Schools and districts often demonstrate the same myopia when they hit performance plateaus. There's a tendency to double down on what they've been doing—tightening the screws to get everyone to follow the prescribed program to a T. Or maybe they patch the first program by layering a second program on top of it.
The trouble with these responses is that they both view the problem as what Heifetz and Laurie (1997) call a technical problem—something for which we assume there's an existing solution. To solve a technical problem, we just need to find the solution and implement it well. However, performance plateaus may really be caused by adaptive challenges, which cannot be as easily identified or solved with neatly packaged solutions. Adaptive challenges require changes in beliefs, roles, and approaches to work. They demand collaboration, creativity, and experimentation—in a word, innovation.
In her profiles of high-poverty, high-performing schools, Karin Chenoweth (2007) observed that many of these schools achieved quick wins by adopting prepackaged curriculums, such as America's Choice, Success for All, Everyday Math, Open Court, or Core Knowledge. Which program they chose seemed to be less important than the fact that they picked one and implemented it faithfully throughout the school. Once the school was able to get everyone on the same page, achievement soon rose.
However, within a few years of adopting the curriculum, most schools saw that it wasn't a perfect fit. Instead of dropping the program or simply forging ahead, high-performing schools began to adapt it to align with student needs. Unlike failed companies, they weren't wed to the specific program that led to their early success. Instead, they understood the principles underlying their success—for example, the importance of having a consistent and aligned curriculum. And because they remained focused on the needs of their customers (that is, students), they saw the need to develop a version 2.0 of their new curriculum.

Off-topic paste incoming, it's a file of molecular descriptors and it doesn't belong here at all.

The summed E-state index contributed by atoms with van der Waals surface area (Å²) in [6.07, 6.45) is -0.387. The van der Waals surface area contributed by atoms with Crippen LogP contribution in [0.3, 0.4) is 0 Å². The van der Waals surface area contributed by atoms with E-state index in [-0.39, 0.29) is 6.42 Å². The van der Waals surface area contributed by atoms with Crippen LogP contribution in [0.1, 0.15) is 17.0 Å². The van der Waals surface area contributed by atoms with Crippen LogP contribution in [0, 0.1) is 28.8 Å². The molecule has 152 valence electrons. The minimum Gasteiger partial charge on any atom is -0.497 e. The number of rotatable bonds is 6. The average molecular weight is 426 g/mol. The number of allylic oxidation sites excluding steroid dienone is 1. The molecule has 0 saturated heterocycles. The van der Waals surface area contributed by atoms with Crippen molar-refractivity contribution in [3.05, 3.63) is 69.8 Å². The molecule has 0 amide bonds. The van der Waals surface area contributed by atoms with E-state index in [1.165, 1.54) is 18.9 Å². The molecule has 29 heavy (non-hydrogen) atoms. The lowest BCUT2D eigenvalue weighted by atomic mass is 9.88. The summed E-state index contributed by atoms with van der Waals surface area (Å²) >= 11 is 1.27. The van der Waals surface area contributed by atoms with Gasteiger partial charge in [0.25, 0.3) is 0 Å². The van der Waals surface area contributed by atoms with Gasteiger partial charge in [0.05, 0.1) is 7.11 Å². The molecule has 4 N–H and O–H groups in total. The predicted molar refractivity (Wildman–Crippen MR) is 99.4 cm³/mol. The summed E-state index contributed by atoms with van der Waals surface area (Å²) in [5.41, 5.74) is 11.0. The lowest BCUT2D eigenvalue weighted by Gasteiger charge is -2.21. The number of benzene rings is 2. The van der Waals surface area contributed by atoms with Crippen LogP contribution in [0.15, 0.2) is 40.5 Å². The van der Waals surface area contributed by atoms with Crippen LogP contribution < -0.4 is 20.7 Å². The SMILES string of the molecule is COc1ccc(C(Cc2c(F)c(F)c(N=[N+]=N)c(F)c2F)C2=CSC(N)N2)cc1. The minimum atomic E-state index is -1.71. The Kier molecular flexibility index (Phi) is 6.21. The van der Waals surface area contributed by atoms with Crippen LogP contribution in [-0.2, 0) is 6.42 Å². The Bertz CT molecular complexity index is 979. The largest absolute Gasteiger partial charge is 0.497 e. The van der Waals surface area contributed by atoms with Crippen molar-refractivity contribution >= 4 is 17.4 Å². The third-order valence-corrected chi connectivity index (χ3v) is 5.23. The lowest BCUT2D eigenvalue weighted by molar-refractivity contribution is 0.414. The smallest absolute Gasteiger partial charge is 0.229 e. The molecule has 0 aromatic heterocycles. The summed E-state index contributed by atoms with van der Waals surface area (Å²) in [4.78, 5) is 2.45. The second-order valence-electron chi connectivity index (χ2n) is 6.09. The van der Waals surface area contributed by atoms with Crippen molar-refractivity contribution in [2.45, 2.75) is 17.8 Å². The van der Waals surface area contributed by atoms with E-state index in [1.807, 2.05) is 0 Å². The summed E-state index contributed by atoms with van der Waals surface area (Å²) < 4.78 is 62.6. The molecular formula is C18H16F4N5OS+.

Elements of Inside-Out Improvement

Making this shift is not always easy. Often, powering through initial implementation dips requires top-down direction from a leader who assigns roles, monitors performance, and holds people accountable. Sure, the leader listens to others' concerns, but he or she knows what needs to be done. Research suggests that this style of leadership can, in fact, be effective—when the improvement strategy is straightforward (Goodwin, 2015).
However, when schools face thornier challenges in which the way ahead is less clear, they need to find a different approach—one that drives improvement not from the top down, but from the inside out. The following elements are characteristic of inside-out school improvement.

Deep Understanding of the Problem

Carnegie Foundation researchers note that educators are prone to solutionitis, or "the propensity to jump quickly on a solution before fully understanding the exact problem to be solved" (Bryk, Gomez, Grunow, & LeMahieu, 2015, p. 24). Real solutions, they note, come from better insight. For example, when Proctor and Gamble wanted to develop a new product for mopping floors, the company did not simply formulate a better soap. Instead, product developers visited homes and conducted detailed observations of how people mopped their floors. They gained a thorough understanding of the physical challenges, and even the psychology, of floor mopping. Then they took that deeper understanding and invented the Swiffer (West, 2014).